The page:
Within an hour of your scheduled heat time, there are a few things that are important to do both physically and mentally. Mobility, mobility, mobility, and more mobility should happen an hour ahead of your heat time. Foam roll and use a lacrosse ball first, then stretch out the area after you have mashed out any scar tissue in order to loosen up and elongate the muscles. When you are about 40 minutes out, start warming up the movements involved in the WOD. If you are performing a barbell movement, try hitting a couple reps at a heavier weight so that the bar feels lighter during the workout. If the bar feels lighter than it should, the WOD will be much easier mentally; a little extra physical preparation goes a long way in making your mental game easier to achieve. Within 15 minutes of your heat, it is time to focus on the mental side of your game. Stay loose and warm, but you should be performing general stretches and movements at this point and no longer need to warm up specific movements or barbell movements. This last 15 minute window is when you should start visualizing again. Go back through your game plan for the WOD and offer up some words of self-encouragement: you ARE strong enough to move that weight, you ARE fast enough to crush your opponents and, more importantly, you HAVE put in the time and energy to get better. If you go into a workout confident and focused, you will perform better 99.99999% of the time.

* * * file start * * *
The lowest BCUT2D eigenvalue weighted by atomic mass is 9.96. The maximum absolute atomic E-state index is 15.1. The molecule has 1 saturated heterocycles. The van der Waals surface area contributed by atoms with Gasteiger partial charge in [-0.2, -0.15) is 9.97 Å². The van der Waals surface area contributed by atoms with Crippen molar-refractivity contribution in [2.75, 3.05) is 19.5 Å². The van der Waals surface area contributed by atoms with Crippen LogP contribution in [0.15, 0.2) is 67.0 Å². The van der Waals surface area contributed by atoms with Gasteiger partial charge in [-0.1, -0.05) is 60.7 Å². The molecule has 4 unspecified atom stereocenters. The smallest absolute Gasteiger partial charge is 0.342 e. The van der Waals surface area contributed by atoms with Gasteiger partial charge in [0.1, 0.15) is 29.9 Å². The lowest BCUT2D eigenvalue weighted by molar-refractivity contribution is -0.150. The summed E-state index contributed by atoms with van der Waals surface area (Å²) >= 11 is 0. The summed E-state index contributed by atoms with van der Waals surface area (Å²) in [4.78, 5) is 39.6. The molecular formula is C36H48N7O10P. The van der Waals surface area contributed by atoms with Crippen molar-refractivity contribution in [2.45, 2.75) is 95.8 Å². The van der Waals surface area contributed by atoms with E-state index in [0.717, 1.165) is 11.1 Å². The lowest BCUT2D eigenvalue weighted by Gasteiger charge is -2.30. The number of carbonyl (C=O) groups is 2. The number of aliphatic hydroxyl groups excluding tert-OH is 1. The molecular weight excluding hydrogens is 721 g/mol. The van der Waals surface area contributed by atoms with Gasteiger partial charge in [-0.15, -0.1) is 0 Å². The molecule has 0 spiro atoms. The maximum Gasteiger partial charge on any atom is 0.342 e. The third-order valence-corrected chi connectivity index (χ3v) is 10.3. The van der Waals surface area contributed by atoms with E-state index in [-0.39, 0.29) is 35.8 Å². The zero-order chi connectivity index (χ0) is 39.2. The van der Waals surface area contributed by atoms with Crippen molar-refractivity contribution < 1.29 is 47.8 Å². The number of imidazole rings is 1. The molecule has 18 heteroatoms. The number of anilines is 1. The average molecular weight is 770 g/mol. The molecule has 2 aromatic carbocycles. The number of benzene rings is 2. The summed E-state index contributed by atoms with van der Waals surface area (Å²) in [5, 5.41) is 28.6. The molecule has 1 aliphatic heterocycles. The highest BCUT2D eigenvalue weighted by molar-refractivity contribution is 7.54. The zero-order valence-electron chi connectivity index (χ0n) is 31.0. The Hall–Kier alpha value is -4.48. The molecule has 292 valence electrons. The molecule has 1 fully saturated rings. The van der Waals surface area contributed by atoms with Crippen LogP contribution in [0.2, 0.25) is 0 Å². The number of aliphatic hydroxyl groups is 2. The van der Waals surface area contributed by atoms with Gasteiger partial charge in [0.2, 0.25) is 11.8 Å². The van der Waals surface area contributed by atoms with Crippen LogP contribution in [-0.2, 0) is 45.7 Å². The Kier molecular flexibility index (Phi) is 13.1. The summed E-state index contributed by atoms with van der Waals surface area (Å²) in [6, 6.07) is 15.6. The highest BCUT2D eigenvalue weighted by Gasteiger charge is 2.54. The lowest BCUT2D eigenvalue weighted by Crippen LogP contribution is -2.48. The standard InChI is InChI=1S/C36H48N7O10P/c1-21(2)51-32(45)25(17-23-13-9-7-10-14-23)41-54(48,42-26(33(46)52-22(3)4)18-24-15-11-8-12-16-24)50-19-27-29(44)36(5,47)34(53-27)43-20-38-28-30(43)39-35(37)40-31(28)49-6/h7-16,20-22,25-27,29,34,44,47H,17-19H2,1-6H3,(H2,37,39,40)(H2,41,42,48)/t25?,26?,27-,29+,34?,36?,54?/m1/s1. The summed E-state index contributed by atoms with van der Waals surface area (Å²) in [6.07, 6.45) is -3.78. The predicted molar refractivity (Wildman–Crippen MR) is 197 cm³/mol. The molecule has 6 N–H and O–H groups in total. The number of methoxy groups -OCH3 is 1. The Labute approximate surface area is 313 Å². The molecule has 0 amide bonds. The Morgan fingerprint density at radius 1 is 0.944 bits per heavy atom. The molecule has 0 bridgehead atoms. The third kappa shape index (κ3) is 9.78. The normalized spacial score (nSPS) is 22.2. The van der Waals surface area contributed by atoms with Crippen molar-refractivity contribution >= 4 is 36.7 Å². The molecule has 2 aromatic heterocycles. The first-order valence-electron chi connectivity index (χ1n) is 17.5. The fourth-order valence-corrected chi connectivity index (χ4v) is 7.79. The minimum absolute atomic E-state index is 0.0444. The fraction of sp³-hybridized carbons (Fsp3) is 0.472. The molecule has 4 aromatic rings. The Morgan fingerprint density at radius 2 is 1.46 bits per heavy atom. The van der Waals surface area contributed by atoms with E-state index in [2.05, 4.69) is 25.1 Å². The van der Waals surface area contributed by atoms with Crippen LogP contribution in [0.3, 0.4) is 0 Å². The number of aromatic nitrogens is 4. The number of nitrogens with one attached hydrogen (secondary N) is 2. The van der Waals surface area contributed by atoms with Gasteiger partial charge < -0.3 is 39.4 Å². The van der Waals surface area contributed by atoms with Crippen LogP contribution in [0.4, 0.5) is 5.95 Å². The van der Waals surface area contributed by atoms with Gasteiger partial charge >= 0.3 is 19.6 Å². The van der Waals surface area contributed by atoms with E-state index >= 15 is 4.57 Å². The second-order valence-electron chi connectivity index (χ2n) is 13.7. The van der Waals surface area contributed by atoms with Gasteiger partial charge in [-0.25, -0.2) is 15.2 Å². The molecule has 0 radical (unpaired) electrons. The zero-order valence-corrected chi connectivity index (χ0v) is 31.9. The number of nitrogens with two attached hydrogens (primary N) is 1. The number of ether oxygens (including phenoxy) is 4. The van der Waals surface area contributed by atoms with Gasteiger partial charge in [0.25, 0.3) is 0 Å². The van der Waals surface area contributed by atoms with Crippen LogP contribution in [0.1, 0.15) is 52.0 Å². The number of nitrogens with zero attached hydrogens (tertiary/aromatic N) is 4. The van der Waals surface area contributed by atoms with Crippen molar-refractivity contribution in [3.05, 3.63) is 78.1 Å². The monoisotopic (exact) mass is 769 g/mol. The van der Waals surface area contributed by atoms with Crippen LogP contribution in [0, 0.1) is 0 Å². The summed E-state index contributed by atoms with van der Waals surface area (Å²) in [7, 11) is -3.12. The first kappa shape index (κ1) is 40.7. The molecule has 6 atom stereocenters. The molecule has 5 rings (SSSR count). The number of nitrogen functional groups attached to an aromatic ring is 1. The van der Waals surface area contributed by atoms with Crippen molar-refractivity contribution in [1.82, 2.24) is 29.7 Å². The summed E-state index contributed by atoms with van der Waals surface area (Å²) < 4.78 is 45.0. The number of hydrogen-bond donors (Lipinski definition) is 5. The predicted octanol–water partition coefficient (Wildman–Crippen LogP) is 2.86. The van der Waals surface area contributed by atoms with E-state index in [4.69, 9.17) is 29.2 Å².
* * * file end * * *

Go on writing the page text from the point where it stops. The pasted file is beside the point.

During the WOD

You pick up the barbell and it feels way heavier than you thought, you are rowing as hard as you can and the guy next to you has a faster split time, your kip isn’t quite there and pull-ups are slow. If these things happen, it doesn’t matter. This is where your mental preparation really needs to kick in. You need to take the voice in your head telling you it’s too hard, you can’t, you are too tired and tell it to shut the F!%# up. Stay confident and focus on each stroke, each rep, one at a time until you finish your set of work. Stop thinking about the 46 and a half reps left in this round and focus on the ONE rep you are doing RIGHT NOW. Count in your head, focus on breathing, and make each movement as efficient as possible. Too many people make the mistake of starting their WOD like a bat out of hell and fizzle out by round three; the best CrossFit athletes are able to pace each round so they can turn it up when they need to. Your biggest goal should be to keep moving forward at all costs. If you are staring at your barbell for 30 seconds longer than the guy in front of you, it really doesn’t matter how much faster you got off your rower. One of the biggest things that helps me mentally in a WOD is limiting my rest by a set amount of time; if I don’t want to pick up my bar, I take a deep breath and give myself 5 seconds before picking it up. I force myself to get my hands on the bar and get it moving after a 5 count. Limit your rest, your mind will always convince you that you are more tired than you are. Keep battling that voice in your head and stay confident, one rep at a time, until the WOD is over.

Limit your rest, control your breathing, and focus on the task at hand. This combined with adequate sleep and mental preparation in your warm-up will allow you to perform your best on game day. I will leave you with this last point: you are all stronger, faster, more skilled, and more prepared than any of you will give yourselves credit for. We are our own worst critics by nature. You have done the proper homework and preparation leading into this competition, so relax and know that you are adequately prepared! I am excited to see how well all of you do on Saturday, best of luck!

 

Best,

Coach Justin